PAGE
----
Monday, March 29, 2010


Today, we resume our analysis of the down-ballot constitutional races for statewide office. As we’ve already looked at the Governor’s race, the remaining offices to examine include: Lt. Governor, Secretary of State, and Commissioner of State Lands.

As a general rule – based on history – Democrats win down-ballot races. The Arkansas Election Line does not see a divergence from this typical trend in this election year.
  • In the race for Lt. Governor, Secretary of State and Commissioner of State Lands, we view the seats all trending “Lean Democrat.”
Lt. Governor:
Republicans will have a contested primary for the nomination to challenge unopposed Democratic candidate State Sen. Shane Broadway.

Restaurateur Mark Darr of Springdale will face Donnie Copeland, a North Little Rock minister.

Darr has been willing to personally finance his campaign, which could give him a competitive advantage. Copeland has church connections throughout Arkansas that will allow him to establish some semblance of a campaign organization.

The Republican primary will be largely influenced by strong voter turnout in northwest Arkansas (advantage - Darr) and a religious base (advantage – Copeland). With little political experience in this race on the GOP side, it is hard to predict at this juncture how the primary plays out.
  • The Arkansas Election Line rates the Republican primary for Lt. Governor as “Toss Up.”
Secretary of State:
Three Democrats - Pulaski County Circuit/County Clerk Pat O’Brien, Sebastian County Clerk Doris Tate and Commissioner of State Lands Mark Wilcox - are all vying for the open seat of Secretary of State. Republican State Rep. Mark Martin is the lone GOP candidate.

The Democratic primary has some interesting dynamics that make it difficult to predict an outcome.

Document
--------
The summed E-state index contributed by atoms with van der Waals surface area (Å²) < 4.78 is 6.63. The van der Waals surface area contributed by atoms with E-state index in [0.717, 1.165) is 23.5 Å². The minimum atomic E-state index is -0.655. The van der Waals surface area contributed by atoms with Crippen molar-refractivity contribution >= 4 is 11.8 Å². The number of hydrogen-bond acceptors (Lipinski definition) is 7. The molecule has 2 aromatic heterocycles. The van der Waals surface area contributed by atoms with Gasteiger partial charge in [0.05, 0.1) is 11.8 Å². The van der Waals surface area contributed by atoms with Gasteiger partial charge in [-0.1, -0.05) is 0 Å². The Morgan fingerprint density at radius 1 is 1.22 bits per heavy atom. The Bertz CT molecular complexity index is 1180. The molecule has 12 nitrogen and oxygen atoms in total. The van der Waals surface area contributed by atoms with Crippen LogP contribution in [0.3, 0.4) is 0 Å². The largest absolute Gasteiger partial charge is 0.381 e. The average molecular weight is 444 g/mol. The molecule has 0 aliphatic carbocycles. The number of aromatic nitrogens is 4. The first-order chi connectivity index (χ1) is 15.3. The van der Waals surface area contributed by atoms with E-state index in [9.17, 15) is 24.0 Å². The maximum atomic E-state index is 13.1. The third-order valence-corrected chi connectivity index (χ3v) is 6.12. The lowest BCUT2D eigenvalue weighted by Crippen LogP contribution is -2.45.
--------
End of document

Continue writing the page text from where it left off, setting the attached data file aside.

Wilcox is a statewide office-holder and has an established campaign organization in all 75 counties. As land commissioner, he has had the opportunity for nearly 8 years to network with influential county elected officials – a strong base that propelled him into office originally. He has raised adequate money to fund his campaign operations, but trails O’Brien in this effort.

Curiously, Wilcox left his title of Commissioner of State Lands off his candidate filing. Typically, it helps to have a title in front of an office-seeker’s name for statewide office.

O’Brien’s fundraising is his strength today, but he has also been effective in networking throughout the state. He has been active in Democratic Party politics for two decades and he too has courthouse support in some areas. With more than $200,000 raised, O’Brien is expected to place a significant media buy to boost his name ID.

While Tate trails both men in this primary race in terms of fundraising, she could be the spoiler. Tate has some county courthouse connections through her years of service as Sebastian County Clerk. Her regional appeal – from western Arkansas – could also produce enough results to force a run-off in this race.

Tate also chose to not put her title on the ballot, perhaps to avoid any anti-incumbent sentiment that is resonating in the electorate.

A run-off election in a down-ballot primary race like this tends to be more influenced by campaign organization versus money. Four years ago, state Treasurer Martha Shoffner beat a well-funded challenger who took to the airwaves. She was elected to office (despite being outspent) due to her political connections throughout the state.
  • With a run-off expected, the Arkansas Election Line ranks this Democratic primary race “Toss Up.”
Commissioner of State Lands:
Republican John Thurston is the only GOP candidate for the office. He will face one of three Democrats seeking the nomination.

Rep. Monty Davenport, who has a background in real estate, has been raising money and attempting to build a campaign organization for the better part of a year. His legislative contacts give him reach into most counties throughout the state. Davenport has also been working the crucial county courthouse vote, which helps tremendously with a down-ballot race like this one.

Mike Berg, a commercial real estate broker, is immensely qualified for the office. While he has been quietly, but visibly, active in Democratic Party politics for decades, Berg’s political base is much more limited than Davenport’s, but he is willing to put some personal money in the race.

L.J. Bryant climbed into the land commissioner race on the last day of filing. He has the toughest row to hoe in making his candidacy competitive. Bryant starts from scratch with fundraising and he lacks the depth of statewide political connections that Davenport has.

Davenport could win this election without a run-off. If a run-off occurs, however, he should still have the advantage due to his courthouse and legislative contacts.

  • The Arkansas Election Line views this primary seat as “Leans Davenport.”
Jason Tolbert at The Tolbert Report – Constitutional Offices
Blake Rutherford at Blake’s Think Tank – Constitutional Offices